We are chosen by God, and nothing can take away the joy that this
suffering is a cause for rejoicing because it purges and strengthens our
character, unites us with Christ, and is a prelude to the glorious
recompense of the last day .
God's love and power is a guarantee of our hope, so we can
rejoice with confidence.
Redemption through Suffering
important aspect of Christ s suffering is its redemptive effect.
Our suffering as Christians helps sanctify us, because God is
leading us towards a Christ-like life through our suffering. Peter
makes this clear in 1 Peter 4:1,
yourselves also with the same attitude, because he who has suffered in
his body is done with sin.
God is a
holy God, and we are to be holy like him.
God makes us holy through suffering.
And the God
of all grace, who called you to his eternal glory in Christ, after you
have suffered a little while, will himself restore you and make you
strong, firm and steadfast(1 Pet 5:10).
their troubles to make them pure like refined gold, which has been
tested by the refiners fire (1 Pet 1:7).
this you greatly rejoice, though now for a little while you may have
had to suffer grief in all kinds of trials. These have come so that
your faith—of greater worth than gold, which perishes even though
refined by fire—may be proved genuine and may result in praise,
glory and honour when Jesus Christ is revealed (1 Pet 1:6,7).
sufferings to test and refine our faith, so that our lives may bring
praise and glory to him. Suffering
breaks the bonds that hold men of sin and futility, with all its
Suffering for Doing Evil
leads to holiness, but not all suffering has this redemptive quality.
Peter warns that Christians must only suffer according to God’s
But let none
of you suffer as a murderer, a thief, an evildoer, or as a busybody in
other people’s matters. (1 Pet 4:15).
circumstances, suffering is what we deserve. 
reminds Christians that they should only suffer for doing good.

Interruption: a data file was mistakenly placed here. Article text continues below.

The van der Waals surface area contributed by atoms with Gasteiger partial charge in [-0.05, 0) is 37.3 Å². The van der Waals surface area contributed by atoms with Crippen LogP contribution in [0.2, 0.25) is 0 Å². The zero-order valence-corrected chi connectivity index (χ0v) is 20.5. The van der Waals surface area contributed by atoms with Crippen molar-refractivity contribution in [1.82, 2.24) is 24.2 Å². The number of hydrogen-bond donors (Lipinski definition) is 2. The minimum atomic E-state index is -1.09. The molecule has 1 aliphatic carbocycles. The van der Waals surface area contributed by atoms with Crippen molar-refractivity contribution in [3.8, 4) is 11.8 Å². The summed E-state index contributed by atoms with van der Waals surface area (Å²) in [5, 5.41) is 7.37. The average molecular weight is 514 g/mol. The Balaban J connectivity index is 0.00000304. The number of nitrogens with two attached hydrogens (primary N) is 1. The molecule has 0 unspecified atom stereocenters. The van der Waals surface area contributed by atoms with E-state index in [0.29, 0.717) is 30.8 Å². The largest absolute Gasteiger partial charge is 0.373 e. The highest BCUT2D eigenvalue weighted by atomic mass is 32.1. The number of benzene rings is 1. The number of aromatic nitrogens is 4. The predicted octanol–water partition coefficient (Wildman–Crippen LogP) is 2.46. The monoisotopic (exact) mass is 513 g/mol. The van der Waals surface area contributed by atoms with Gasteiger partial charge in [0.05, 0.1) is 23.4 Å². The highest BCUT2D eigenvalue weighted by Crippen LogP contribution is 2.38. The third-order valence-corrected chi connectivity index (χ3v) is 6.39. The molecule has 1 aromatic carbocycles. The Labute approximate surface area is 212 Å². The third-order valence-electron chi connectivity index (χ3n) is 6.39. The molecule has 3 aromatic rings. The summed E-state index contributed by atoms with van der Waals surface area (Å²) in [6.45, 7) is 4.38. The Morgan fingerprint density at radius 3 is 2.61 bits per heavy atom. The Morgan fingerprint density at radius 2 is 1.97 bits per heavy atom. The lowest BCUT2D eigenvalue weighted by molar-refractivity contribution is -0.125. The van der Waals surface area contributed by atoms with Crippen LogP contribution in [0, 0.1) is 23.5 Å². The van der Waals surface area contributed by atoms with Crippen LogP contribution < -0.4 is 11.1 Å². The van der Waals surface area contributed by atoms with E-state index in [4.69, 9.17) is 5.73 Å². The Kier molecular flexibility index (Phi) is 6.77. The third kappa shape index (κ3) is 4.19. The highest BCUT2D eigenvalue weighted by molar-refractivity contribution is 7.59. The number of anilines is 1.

how is it to your credit if you receive a beating for doing wrong and
endure it? (1 Pet 2:20).
It is better,
if it is God's will, to suffer for doing good than for doing evil (1
suffering to which we are called is suffering as Christians.
We should be perfect in our behaviour, so there is no just cause
for complaint against us (1 Pet 3:15, 16).
suffering has no value. Christians
can become obsessed with suffering, and seek opportunities to suffer.
Some even beat their own bodies. This
is wrong, because suffering in itself is not virtuous.
Only if it is used to glorify God does it have value.
Thomas Merton says that although prayer and sacrifice require
each other, premature martyrdom is only inverted egotism.
It would be
more sincere and more religious to eat a full dinner in the
spirit of gratitude, than to make a sacrifice of part of it with the
feeling that one is suffering martyrdom.
Self chosen sacrifices are nearly always inferior to those
unasked for ones which the situation throws in the way. 
Respond with Love
suffering is God’s will we must respond to it in God’s way.
Therefore, Peter outlines the response a Christian should give to
persecution and rough treatment. It
is not an easy response. A Christian must not respond to
opposition or hostility with hate or retaliation, but with love .
This should be evident from the example of Christ.
they hurled their insults at him, he did not retaliate; when he
suffered, he made no threats. Instead, he entrusted himself to him who
judges justly (1 Pet 2:23).
should follow his example.
not repay evil with evil or insult with insult, but with blessing,
because to this you were called so that you may inherit a blessing (1
Christians retaliate, the wrongdoer will be put off the Christian life.
Retaliation leads to bitterness, so the best response to evil is